fbpx

Thais speculate on culprits behind Friday’s bombing incidents, not discounting own govt

How daring.

Kayla Wong | August 3, 10:02 pm

Share

A series of explosions happened in Thailand’s Bangkok on Friday morning, Aug. 2, 2019.

Multiple explosions in at least 3 locations in Bangkok, including MahaNakorn tower

At least four people were injured at two separate locations.

The bomb squad was called in, and Thai police are currently investigating the incidents.

Thais speculate

While no one has claimed responsibility for the bombings yet, Thais have taken to Twitter to discuss their theories about who the culprits behind the incidents can be.

Military government itself?

Suspicion, among some Thais, have fallen on the military government itself led by Prime Minister Prayuth Chan-ocha.

A few hours shortly after the bombings were reported, he released a statement condemning those behind the “situation that damaged peace and the country’s image”.

He also said he has instructed officials to “take care of public safety and those affected promptly”.

Thais respond to their govt via Twitter

Several Twitter users responded to Prayuth’s statement with sarcastic tweets of their own.

While not specifically mentioning the prime minister, their comments — disguised using sarcasm — implied their suspicions that the government was behind the incidents.

“The person who did this and the person behind it is a terrible human. I hope they suffer horrible horrible deaths, their ancestors end in ruins, and their descendants never succeed in life. Wow I got so angry talking about this. Hope you find the culprit soon, good sir.”

“I hope whoever planted the bomb and incited chaos suffer horrible death, thank you.”

“Do you think we’re stupid? We eat grass not rice!” (eating grass = buffalo = stupid)” — reference to a Thai joke.

“The government when they catch the culprit.”

Bolder speculation

Away from Prayuth’s Twitter account, Thai netizens were slightly more daring when voicing their suspicions.

The following tweet received one of the highest number of retweets — more than 22,000 in under 12 hours.

“Now that we’ve seen a lot of bombings, I’ve started to feel suspicious.

It seems like they’re intentionally creating chaos. Seems very out of place and awkward.

I feel bad for the people who are always the victims in every situation like this.

I curse those, on whichever side, who did this to rot in hell and may their lives turn crappy.”

“They must be very good to be able to plant the bomb in front of the Army HQ and get away with it. Or is it because our army is incompetent?”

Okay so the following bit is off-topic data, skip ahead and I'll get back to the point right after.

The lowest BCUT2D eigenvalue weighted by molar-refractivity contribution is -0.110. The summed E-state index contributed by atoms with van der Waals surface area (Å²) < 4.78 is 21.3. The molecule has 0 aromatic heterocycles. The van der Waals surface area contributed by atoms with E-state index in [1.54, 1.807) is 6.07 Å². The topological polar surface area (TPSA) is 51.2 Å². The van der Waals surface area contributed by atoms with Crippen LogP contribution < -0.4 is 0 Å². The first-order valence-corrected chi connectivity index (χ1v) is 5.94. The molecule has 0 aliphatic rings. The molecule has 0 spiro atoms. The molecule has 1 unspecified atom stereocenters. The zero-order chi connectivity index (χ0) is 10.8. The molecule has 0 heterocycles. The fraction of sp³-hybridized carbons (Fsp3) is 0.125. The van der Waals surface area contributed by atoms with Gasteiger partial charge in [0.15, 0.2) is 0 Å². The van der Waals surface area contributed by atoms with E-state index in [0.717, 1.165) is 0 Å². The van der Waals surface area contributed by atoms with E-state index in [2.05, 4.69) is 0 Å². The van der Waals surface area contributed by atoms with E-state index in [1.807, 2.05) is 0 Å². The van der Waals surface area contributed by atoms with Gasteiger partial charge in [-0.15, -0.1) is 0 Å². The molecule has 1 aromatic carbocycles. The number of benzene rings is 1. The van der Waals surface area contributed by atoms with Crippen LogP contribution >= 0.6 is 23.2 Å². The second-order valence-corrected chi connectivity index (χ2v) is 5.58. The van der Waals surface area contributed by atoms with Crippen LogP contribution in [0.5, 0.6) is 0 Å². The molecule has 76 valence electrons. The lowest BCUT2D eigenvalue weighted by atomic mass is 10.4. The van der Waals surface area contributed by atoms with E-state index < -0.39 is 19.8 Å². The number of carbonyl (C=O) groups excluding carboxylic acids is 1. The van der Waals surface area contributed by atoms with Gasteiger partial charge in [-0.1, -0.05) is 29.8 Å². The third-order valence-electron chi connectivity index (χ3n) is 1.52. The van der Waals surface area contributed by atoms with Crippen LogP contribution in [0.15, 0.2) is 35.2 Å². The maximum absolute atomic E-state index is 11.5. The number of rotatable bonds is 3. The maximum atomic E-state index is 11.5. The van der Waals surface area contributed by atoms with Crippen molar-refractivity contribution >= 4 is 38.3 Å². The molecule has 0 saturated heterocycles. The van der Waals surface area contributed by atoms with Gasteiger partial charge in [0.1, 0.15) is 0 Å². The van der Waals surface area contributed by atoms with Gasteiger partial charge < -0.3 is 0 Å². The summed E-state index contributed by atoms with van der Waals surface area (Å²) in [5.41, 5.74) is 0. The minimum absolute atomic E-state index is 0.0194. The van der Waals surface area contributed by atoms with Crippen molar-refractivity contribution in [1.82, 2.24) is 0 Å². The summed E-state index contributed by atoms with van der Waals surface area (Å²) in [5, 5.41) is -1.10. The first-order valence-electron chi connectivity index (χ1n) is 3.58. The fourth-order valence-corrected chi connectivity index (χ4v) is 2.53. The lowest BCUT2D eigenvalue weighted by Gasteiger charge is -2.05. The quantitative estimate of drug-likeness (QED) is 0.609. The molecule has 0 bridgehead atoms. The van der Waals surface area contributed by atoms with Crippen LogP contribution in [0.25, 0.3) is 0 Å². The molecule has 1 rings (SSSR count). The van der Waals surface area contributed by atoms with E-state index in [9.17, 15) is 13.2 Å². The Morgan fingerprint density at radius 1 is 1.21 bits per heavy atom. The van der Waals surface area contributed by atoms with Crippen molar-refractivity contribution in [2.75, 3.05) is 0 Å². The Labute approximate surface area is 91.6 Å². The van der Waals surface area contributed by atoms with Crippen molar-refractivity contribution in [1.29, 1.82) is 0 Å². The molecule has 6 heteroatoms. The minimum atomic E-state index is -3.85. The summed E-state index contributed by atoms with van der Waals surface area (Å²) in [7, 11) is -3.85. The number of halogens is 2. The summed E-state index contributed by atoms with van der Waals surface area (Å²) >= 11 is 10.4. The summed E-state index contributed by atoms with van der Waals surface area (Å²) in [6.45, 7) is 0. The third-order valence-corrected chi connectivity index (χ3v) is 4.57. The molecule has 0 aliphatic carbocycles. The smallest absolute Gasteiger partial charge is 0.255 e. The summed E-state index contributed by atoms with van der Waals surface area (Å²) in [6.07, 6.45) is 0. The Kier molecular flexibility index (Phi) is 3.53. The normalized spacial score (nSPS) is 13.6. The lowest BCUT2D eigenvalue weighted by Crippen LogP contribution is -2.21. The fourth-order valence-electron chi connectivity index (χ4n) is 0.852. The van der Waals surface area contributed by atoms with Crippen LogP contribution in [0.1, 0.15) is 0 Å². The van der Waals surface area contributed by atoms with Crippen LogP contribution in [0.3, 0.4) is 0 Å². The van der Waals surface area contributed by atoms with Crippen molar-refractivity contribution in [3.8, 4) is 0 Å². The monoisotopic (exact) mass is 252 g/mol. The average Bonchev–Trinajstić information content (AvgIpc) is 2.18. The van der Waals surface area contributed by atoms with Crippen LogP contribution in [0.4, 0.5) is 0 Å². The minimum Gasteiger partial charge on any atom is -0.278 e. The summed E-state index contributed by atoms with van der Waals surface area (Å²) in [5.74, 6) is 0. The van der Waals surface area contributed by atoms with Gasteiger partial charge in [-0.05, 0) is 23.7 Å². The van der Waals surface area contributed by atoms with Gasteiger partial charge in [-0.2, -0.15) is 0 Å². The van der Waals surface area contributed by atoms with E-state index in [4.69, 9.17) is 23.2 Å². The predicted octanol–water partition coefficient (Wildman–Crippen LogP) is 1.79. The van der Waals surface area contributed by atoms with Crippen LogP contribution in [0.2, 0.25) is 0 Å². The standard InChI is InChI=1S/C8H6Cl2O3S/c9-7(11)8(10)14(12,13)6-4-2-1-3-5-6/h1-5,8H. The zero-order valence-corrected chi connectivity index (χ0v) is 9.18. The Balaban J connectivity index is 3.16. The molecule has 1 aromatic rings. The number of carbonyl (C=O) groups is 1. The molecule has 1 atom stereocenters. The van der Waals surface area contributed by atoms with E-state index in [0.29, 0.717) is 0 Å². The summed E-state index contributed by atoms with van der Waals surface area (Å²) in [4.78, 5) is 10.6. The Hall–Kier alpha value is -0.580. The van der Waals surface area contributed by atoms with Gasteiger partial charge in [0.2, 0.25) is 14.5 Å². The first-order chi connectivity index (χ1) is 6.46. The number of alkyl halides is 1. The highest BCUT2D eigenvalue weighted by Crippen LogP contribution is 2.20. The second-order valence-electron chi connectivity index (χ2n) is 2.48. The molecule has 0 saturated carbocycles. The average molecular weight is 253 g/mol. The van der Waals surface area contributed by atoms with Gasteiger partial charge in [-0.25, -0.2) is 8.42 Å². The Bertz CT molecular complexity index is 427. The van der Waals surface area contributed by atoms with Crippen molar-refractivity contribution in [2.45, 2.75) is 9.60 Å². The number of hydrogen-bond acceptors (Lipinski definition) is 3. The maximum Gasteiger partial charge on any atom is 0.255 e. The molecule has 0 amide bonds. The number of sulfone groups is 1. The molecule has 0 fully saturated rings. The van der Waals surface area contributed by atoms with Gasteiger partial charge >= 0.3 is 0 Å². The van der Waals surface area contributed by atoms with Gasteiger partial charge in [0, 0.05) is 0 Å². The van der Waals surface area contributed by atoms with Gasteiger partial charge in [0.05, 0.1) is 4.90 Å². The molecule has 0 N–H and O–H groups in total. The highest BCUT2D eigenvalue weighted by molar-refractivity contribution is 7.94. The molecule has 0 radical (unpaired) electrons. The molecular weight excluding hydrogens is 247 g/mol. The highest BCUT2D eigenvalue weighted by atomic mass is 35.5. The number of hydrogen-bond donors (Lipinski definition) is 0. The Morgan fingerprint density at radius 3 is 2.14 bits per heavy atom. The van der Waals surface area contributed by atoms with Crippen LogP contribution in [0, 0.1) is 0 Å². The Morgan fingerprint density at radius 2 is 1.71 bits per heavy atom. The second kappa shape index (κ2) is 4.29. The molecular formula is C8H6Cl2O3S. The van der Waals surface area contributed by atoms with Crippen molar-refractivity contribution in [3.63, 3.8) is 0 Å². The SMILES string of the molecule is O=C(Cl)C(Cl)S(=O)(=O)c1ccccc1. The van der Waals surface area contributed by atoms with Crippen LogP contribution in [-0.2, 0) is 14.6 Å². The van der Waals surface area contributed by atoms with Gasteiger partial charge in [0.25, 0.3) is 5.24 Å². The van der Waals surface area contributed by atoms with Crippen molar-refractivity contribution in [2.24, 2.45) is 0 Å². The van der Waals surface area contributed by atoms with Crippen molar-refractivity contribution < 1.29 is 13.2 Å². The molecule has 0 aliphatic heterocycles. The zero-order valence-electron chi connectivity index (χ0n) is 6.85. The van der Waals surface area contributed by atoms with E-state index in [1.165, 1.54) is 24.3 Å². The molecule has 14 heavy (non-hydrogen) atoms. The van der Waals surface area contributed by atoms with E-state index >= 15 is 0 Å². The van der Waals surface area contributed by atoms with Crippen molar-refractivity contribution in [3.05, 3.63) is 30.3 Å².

“Isn’t this according to the plan they have been using every year. After this, (a bomb) should be at some courthouse. From what I’ve seen, (the bombs) were planted in all the same areas. Same pattern every year.”

(Reply underneath) “The pattern is:
– Siam area
– 1-2 major government offices
– Office of the Royal Thai police area
– A court of justice
– By the BTS line to maximise intimidation effect
It has always been like this since years ago. Watching the news every year, it has always been these areas.

“The country where people are more suspicious of the government than the terrorists.”

“How daring, in this day and age where we have the National Council for Peace and Order, the government leader from the army, they still dare to plant bombs in the same day.

Wow so daring.”

Muslim separatists from the “deep south”?

Another theory that a Thai government official put forth is that “religious fundamentalists” from the three southern provinces of Thailand were behind the fake bombs found a day before on Thursday, Aug. 1.

Speaking to local media Khaosod, an official said the government has already caught the two culprits when they were on the bus to Chumpon, a southern province.

That area is known for Muslim separatists in the predominantly Buddhist country.

Twitter users doubt government’s statement

However, many Thais expressed their doubts about the statement via Twitter, saying that the ones who were caught became scapegoats for the government instead.

“Wow that’s so obviously not a (goat emoji).”

“National animal, goat.”

“The deep south are gonna be made the scapegoat again, damn it. This country only has one pattern. Are there news saying something about the escape to the south yet?”

Previously, in a bombing that happened in 2017 that wounded 24 people, the Thai army blamed groups that were opposed to the military government.

A less popular theory posited by some, however, was that the opposition was behind the bombings to discredit the government.

Thailand’s military generals falling out of favour with Thai public. Here’s why.

Latest bombshell developments involving royal princess in Thai politics, explained

Top image adapted via @ThaiPBSNews@js100radio

About Kayla Wong

Kayla's dog runs her life.

Morning Commute

Interesting stories to discuss with your colleagues in office later

Close